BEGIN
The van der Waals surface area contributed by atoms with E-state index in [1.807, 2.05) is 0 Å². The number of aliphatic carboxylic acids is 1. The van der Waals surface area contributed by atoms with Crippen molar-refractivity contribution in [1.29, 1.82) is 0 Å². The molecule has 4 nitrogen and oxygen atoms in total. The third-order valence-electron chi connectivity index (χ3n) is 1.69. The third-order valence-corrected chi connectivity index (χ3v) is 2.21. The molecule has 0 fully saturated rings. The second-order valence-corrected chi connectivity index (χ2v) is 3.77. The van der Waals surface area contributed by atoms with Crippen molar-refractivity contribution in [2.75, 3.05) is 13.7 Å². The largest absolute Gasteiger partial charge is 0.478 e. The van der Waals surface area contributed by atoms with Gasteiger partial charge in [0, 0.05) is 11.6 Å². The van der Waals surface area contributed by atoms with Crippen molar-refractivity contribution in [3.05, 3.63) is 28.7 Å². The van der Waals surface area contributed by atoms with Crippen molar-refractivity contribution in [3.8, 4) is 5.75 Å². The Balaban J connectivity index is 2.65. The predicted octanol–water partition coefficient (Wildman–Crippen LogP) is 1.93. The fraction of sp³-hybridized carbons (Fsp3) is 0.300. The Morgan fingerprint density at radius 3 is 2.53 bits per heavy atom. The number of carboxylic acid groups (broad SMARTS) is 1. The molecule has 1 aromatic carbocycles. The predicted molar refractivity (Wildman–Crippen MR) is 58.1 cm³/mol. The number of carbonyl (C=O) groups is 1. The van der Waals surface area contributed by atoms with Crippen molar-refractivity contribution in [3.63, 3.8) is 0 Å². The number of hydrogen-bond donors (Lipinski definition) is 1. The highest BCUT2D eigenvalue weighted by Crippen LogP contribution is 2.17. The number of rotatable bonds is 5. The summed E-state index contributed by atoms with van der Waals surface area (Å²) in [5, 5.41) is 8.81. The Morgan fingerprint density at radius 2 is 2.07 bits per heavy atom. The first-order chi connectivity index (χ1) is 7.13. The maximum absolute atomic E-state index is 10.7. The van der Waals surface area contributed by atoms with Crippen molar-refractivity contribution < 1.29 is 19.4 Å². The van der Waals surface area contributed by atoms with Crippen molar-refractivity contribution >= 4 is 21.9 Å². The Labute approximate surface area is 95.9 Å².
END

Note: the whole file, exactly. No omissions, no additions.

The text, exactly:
The van der Waals surface area contributed by atoms with E-state index in [1.807, 2.05) is 0 Å². The number of aliphatic carboxylic acids is 1. The van der Waals surface area contributed by atoms with Crippen molar-refractivity contribution in [1.29, 1.82) is 0 Å². The molecule has 4 nitrogen and oxygen atoms in total. The third-order valence-electron chi connectivity index (χ3n) is 1.69. The third-order valence-corrected chi connectivity index (χ3v) is 2.21. The molecule has 0 fully saturated rings. The second-order valence-corrected chi connectivity index (χ2v) is 3.77. The van der Waals surface area contributed by atoms with Crippen molar-refractivity contribution in [2.75, 3.05) is 13.7 Å². The largest absolute Gasteiger partial charge is 0.478 e. The van der Waals surface area contributed by atoms with Gasteiger partial charge in [0, 0.05) is 11.6 Å². The van der Waals surface area contributed by atoms with Crippen molar-refractivity contribution in [3.05, 3.63) is 28.7 Å². The van der Waals surface area contributed by atoms with Crippen molar-refractivity contribution in [3.8, 4) is 5.75 Å². The Balaban J connectivity index is 2.65. The predicted octanol–water partition coefficient (Wildman–Crippen LogP) is 1.93. The fraction of sp³-hybridized carbons (Fsp3) is 0.300. The Morgan fingerprint density at radius 3 is 2.53 bits per heavy atom. The number of carboxylic acid groups (broad SMARTS) is 1. The molecule has 1 aromatic carbocycles. The predicted molar refractivity (Wildman–Crippen MR) is 58.1 cm³/mol. The number of carbonyl (C=O) groups is 1. The van der Waals surface area contributed by atoms with Crippen molar-refractivity contribution in [3.63, 3.8) is 0 Å². The number of hydrogen-bond donors (Lipinski definition) is 1. The highest BCUT2D eigenvalue weighted by Crippen LogP contribution is 2.17. The number of rotatable bonds is 5. The summed E-state index contributed by atoms with van der Waals surface area (Å²) in [5, 5.41) is 8.81. The Morgan fingerprint density at radius 2 is 2.07 bits per heavy atom. The first-order chi connectivity index (χ1) is 7.13. The maximum absolute atomic E-state index is 10.7. The van der Waals surface area contributed by atoms with Crippen molar-refractivity contribution < 1.29 is 19.4 Å². The van der Waals surface area contributed by atoms with Crippen molar-refractivity contribution >= 4 is 21.9 Å². The Labute approximate surface area is 95.9 Å².